The term "name group" then is only appropriate for the form taken since the second decade of the twentieth century when Shawnee social organization had lost its original form. There is no reason, then, that we cannot use the general term "clan" for this aspect of Shawnee social organization in the since of patrilineal (patrisibs, patrilineal clans, or gentes) groupings. In fact, the earliest record we have of a description of Shawnee social organization comes from a Shawnee chief, Itawachcomequa, who was jailed in South Carolina (where he died). Under interrogation by Governor Glen (William L. McDowell, Jr. (ed.), Documents Relating to Indian Affairs, May 21, 1750-August 7, 1754, p. 422-23), he said, by means of an interpreter:
I am a Shavanah, and Head of a Town. We are distributed by different Names, the Cow, the Bear, the Buffaloe. There are also Wolf Shavanahs and other Names given us. [Italics added.]
Further, the notion that the Shawnee disavow groupings into twelve or thirteen clans has been also found to be amiss. I collected thirteen clan names from Robert Williams in the early 1970s (the thirteenth being Snake) and a number of other sources, mostly unpublished, now provide us with lists similar to, but independent of, Morgan's data and which confirm his findings. Henceforth, then, clan will be used in this sense. There is great ambiguity in the literature on the use of such terms, but in general a clan indicates a social grouping in which the kin group regard themselves as being descended from a remote, but unknown, ancestor. We will return to a precise definition and description below.
It remains, however, to account for the groupings found by CFV and EWV. In fact, the problems is made even more curious by the fact that the Shawnee Prophet, who provided the data Trowbridge recorded, listed 34 clans! He did indicate that the first twelve were the most important, but this leaves the other names unaccounted for. Why such a plethora of terms in the first place.
Part of the solution, which will receive confirmation in the discussion below, was formulated by Callender. He found that the same process of consolation had taken place among the Sauk, Prairie Potawatomi, and Kickapoo. He suggested that this was the result of a declining population and related factors the proper performance of the ceremonials of the tribe were threatened and the ritual functions were preserved by their being grouped into phratries and unilineal descent abandoned in favor of a non-lineal system, though still organized into social units but making available a larger pool of appropriate clans. These were, Callender proposed, the "name groups" described by CFV and EWV. He suggested that early unilateral patri-clans had developed into to patri-clans name groups, and then finally to name group phratries without unilateral descent. In other words, former independent clans were now constituents of one of the six name groups, but without their former unilineal features.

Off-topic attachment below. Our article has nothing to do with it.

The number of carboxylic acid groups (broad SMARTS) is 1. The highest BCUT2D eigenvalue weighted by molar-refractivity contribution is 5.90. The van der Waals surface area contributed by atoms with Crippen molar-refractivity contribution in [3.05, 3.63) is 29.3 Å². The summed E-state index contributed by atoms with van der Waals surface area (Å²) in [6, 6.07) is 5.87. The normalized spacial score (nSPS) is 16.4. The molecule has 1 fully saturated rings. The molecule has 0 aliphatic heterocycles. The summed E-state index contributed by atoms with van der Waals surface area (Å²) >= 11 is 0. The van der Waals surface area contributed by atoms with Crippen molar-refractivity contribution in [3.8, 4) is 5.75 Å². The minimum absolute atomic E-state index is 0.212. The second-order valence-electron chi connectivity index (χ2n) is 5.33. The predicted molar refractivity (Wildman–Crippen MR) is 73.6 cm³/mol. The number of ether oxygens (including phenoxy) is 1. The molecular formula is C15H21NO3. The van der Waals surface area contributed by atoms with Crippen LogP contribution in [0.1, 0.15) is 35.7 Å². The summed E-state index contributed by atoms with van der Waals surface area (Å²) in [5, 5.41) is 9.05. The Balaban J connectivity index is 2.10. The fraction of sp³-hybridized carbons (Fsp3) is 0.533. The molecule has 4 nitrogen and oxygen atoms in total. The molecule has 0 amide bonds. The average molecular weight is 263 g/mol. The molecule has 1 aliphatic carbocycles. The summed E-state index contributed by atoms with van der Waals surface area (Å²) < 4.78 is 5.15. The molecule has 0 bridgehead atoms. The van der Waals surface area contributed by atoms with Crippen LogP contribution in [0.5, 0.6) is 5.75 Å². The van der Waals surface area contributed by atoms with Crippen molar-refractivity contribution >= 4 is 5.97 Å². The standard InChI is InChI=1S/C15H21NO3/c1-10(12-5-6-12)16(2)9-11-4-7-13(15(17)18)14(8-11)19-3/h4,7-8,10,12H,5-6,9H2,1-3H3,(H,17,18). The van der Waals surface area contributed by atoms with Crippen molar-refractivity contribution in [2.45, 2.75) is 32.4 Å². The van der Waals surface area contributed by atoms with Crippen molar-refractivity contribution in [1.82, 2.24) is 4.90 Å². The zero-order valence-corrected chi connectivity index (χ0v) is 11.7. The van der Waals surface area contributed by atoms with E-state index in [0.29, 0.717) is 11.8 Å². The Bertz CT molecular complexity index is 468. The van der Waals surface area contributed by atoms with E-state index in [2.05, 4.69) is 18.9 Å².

This defines the change from the late nineteenth century 12 or 13 clans of the late 19th century into the 6 phratries of the 20th century, but it does not completely account for the plethora of terms listed by the Shawnee Prophet in early 19th century. Trowbridge remarks that in his list the first 12 were the most important, indicating at an early date the same preference for a dozen idealized clans. It is my suggestion that the large number of clans grew out of somewhat divergent clans belonging to different divisions of the Shawnee confederacy. This confederacy took place before or in the early stages of the Beaver Wars (Wars of the Iroquois), but did not demand at that time a total integration of the nearly autonomous members of the confederacy. When they were scattered once again after being defeated by the Iroquois, they probably maintained there earlier clan groups. However, when the nation once again gathered in Ohio the concept that they all shared the same clans led to a proliferation of clan names. Due to great separation in the 1780s, the process of integration was not complete and thus the Shawnee Prophets long list of clans. In the west, the lists from the Kansas Shawnee will be seen to be relatively stable, but divergent from the list of the Shawnee Prophet (even though he did join the others in Kansas himself later) in which the first 12 probably represented the clans of the Kishpoko division.
Nineteenth Century Clans: